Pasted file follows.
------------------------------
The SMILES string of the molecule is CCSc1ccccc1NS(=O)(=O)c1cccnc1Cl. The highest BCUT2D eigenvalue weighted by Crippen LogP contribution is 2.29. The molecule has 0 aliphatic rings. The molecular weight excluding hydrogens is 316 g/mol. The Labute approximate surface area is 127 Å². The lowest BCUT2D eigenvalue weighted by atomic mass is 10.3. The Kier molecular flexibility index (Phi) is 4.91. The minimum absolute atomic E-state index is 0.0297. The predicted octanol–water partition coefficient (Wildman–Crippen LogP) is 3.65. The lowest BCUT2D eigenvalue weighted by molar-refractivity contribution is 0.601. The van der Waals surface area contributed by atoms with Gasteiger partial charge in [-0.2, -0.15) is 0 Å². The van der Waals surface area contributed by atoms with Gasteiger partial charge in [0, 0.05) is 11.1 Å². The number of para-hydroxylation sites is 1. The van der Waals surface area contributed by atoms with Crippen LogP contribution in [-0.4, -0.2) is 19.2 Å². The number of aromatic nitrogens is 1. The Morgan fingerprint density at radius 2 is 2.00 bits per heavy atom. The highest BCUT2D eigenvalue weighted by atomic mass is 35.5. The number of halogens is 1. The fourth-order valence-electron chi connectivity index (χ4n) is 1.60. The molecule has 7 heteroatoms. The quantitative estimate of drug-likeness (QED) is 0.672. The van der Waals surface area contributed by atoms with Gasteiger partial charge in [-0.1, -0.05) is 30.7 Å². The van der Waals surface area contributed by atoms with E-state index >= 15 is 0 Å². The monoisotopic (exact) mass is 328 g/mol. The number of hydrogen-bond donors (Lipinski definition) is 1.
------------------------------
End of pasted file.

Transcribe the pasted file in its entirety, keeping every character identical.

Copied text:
The SMILES string of the molecule is CCSc1ccccc1NS(=O)(=O)c1cccnc1Cl. The highest BCUT2D eigenvalue weighted by Crippen LogP contribution is 2.29. The molecule has 0 aliphatic rings. The molecular weight excluding hydrogens is 316 g/mol. The Labute approximate surface area is 127 Å². The lowest BCUT2D eigenvalue weighted by atomic mass is 10.3. The Kier molecular flexibility index (Phi) is 4.91. The minimum absolute atomic E-state index is 0.0297. The predicted octanol–water partition coefficient (Wildman–Crippen LogP) is 3.65. The lowest BCUT2D eigenvalue weighted by molar-refractivity contribution is 0.601. The van der Waals surface area contributed by atoms with Gasteiger partial charge in [-0.2, -0.15) is 0 Å². The van der Waals surface area contributed by atoms with Gasteiger partial charge in [0, 0.05) is 11.1 Å². The number of para-hydroxylation sites is 1. The van der Waals surface area contributed by atoms with Crippen LogP contribution in [-0.4, -0.2) is 19.2 Å². The number of aromatic nitrogens is 1. The Morgan fingerprint density at radius 2 is 2.00 bits per heavy atom. The highest BCUT2D eigenvalue weighted by atomic mass is 35.5. The number of halogens is 1. The fourth-order valence-electron chi connectivity index (χ4n) is 1.60. The molecule has 7 heteroatoms. The quantitative estimate of drug-likeness (QED) is 0.672. The van der Waals surface area contributed by atoms with Gasteiger partial charge in [-0.1, -0.05) is 30.7 Å². The van der Waals surface area contributed by atoms with E-state index >= 15 is 0 Å². The monoisotopic (exact) mass is 328 g/mol. The number of hydrogen-bond donors (Lipinski definition) is 1.